Here is a roundup of the articles, news & updates that we've published on the PERF blog site during the past month. Click on the "Read More" link at the bottom of each excerpt to read the full article.
Statistical Data On COPD
Sometimes numbers tell more than words. Here are statistics on COPD, found on the American Lung Association website:
- Over 12 million adults in the U.S. have been diagnosed with COPD; twice that number have problems with lung function but have yet to be diagnosed with COPD.
- Emphysema affects 4.7 million Americans, 92% of whom are 45 or older.
- For the past eleven years, more women than men have died from COPD.
- Emphysema now is diagnosed in more women than men.
- Twice as many women as men are diagnosed with chronic bronchitis.
How Does Alcohol Affect COPD?
We are often asked whether drinking is particularly bad for COPD sufferers. As with so many things related to COPD, there’s no simple yes or no answer. But here are the many aspects of alcohol intake and COPD that you should consider:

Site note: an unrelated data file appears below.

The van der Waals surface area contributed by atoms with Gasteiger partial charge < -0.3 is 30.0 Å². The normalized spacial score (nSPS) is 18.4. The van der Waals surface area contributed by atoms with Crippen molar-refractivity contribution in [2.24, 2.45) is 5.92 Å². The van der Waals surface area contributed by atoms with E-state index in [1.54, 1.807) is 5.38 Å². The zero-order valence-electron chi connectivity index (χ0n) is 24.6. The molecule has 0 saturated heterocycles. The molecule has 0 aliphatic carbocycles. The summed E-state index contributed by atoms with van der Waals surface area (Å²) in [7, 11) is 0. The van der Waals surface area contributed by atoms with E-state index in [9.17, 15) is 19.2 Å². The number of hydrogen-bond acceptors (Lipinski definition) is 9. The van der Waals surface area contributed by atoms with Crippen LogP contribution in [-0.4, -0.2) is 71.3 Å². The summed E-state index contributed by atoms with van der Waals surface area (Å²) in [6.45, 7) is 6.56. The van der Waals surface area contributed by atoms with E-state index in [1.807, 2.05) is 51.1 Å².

First, alcohol intake doesn’t just affect COPD. Drinking can affect emotional state, breathing function, sleep patterns, and nutrition.
It’s common for your physician to approve of having a glass of wine at night. But more than that level of intake can cause problems, such as a reactive depression.
Singing With Shortness of Breath
The following is a question we received from a patient. PERF board member Mary Burns, RN, BS, answers:
I read your article on pursed lips breathing. What is the ratio of the intake of air and the release of it? Do I have to keep the air in for a while, by holding my breath? Should pursed lips be like whistling? I have shortness of breath when singing. Every time I have a performance and sing I lack air.
This is a good question. It sounds simple, but it is really very complex.
E-Cigarettes Might Not Get a Free Pass in California Any Longer
State Senate Bill 140 seeks to classify e-cigarettes as tobacco products, and subject them to the same laws that apply to regular cigarettes. It’s set for discussion soon at a capitol hearing.
If SB 140 passes then, just as with cigarettes, e-cigarettes will be banned at workplaces, schools, hospitals, restaurants, and other public places statewide. The public will be protected from having to inhale second-hand e-cigarette vapors, just as they’re currently protected against second-hand smoke.